When asked about the coronavirus-prompted limbo, and his off-season training, Max Verstappen told his official website: “Simulator racing is keeping me sharp. What else can you do at this moment, you have to stay inside. and it’s fun, I really enjoy sim racing anyway. Over the winter I did it a lot and I try to practice my skills and make it even better. That’s why I love doing it.”
The 22-year-old Red Bull racer enjoys the image of being the great unifier. The upcoming esports events won’t be his first for the season. After reaching Australia and learning about the race postponement, the eight-time GP winner competed in an ‘All-star Esports battle’. 24 hours later, he was back behind the wheel-controller racing around the virtual Nurburgring circuit to contest the GT Pro Series.
In 2018, Verstappen had lamented that “F1 had been a bit behind in with esports… I know a lot of esports drivers, they are very, very quick. At one point they can also support us, doing simulator work a lot more instead of us going to the factory all the time to do the simulator.”
The two years since has seen the esports wing of Formula 1 grow rapidly, and last season was the first time that all ten teams were represented on the virtual circuit.
“Max and Lando Norris, for example, are two very avid gamers themselves and they regularly get involved in sim racing and gaming. They and many other F1 drivers like Jolyon Palmer, Pierre Gasly etc. have also featured in our live shows,” Tan tells The Indian Express. “Norris was at the desk at our F1 Esports Pro Draft where Mclaren picked their driver. When asked if he could learn a thing or two from Lando in sim racing, the driver replied ‘maybe I can teach Lando a thing or two’.”
Norris’ passion for sim racing however hasn’t reached Verstappen’s maddening levels. The Dutchman has already earned an image as a sim racer prone to road rage. Gamers too keep tabs on Verstappen’s playing activity, and ruin his laps whenever they’re on the same server: all for brag about the time they went toe-to-toe with a Formula 1 driver. Verstappen often responds in kind, bumping others off the track.
Atze Kerkhof, who trains Formula drivers in simulators, told Motorsport: “Sometimes you do a lap and you think it’s perfect, but then Max enters the track and goes another three tenths faster. Where he finds that time, is a mystery to everyone. It’s about very small details. The steering angle, the slip angle of the car, the way of trail braking or downshifting. It’s very small things where he makes the difference.”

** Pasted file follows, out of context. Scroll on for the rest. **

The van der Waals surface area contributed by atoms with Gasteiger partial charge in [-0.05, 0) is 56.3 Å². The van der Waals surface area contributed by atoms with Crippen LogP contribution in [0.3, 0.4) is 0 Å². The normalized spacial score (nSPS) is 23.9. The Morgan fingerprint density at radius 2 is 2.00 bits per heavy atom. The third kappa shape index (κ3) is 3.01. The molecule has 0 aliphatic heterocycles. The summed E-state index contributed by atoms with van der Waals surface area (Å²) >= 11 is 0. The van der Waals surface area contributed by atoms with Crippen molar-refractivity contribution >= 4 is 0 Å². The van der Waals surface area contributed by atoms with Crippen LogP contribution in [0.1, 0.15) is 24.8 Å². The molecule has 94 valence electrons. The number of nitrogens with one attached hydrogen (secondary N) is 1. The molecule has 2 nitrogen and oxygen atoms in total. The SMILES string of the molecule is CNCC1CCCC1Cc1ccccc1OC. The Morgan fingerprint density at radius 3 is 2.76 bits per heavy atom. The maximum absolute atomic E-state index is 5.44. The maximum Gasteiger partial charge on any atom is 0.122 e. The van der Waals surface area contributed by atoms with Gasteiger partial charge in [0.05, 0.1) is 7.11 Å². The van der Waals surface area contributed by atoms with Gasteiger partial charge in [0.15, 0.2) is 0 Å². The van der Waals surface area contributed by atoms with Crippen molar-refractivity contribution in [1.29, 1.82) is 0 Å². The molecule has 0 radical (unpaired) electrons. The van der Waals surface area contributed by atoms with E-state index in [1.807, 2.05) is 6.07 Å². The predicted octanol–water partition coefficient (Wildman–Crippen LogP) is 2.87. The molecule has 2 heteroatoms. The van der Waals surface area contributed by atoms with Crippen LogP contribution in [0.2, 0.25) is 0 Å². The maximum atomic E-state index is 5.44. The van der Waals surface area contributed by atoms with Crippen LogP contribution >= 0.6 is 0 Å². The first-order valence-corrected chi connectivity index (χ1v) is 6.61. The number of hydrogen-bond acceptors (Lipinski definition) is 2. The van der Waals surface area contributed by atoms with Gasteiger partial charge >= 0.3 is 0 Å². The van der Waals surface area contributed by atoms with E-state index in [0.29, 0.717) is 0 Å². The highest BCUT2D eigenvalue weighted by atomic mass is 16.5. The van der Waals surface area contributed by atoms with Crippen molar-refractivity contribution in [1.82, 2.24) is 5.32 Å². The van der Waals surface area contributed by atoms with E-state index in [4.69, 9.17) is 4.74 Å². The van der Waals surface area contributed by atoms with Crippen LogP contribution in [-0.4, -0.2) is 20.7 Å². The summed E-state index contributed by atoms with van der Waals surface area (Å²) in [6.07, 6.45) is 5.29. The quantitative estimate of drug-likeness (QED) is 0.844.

It’s not a 1:1 experience, and the sim-racing experience does not perfectly correspond with reality, but the process of tailoring the car to specific needs and using telemetry is a valid form of training for Verstappen.
“Many drivers utilise sim racing as a way of sharpening their racing skills and also to get familiar with a track. That’s the beauty of our esports property – there is massive overlap and parallels between our real life and virtual worlds,” says Tan. “The same cannot be said about many other sports. For example, you could be the best FIFA player in the world but there are limits to how these skills can translate to real life on the football pitch. Whereas in F1, the racing is very real even when it is virtual.”
NASCAR and iRacing too announced a Pro Invitational Series to give fans an alternative, with the season on hold till at least May 3. Many NASCAR drivers already use iRacing’s PC-based game for their training routines. The virtual racing events are not just perfectly safe and viewer-friendly (because there are negligible differences presentation-wise), but are also a godsend for broadcasters looking for live sport content. The multi-week NASCAR series, which begins this Sunday, will be live telecast on Fox Sports and veteran commentators will call the action.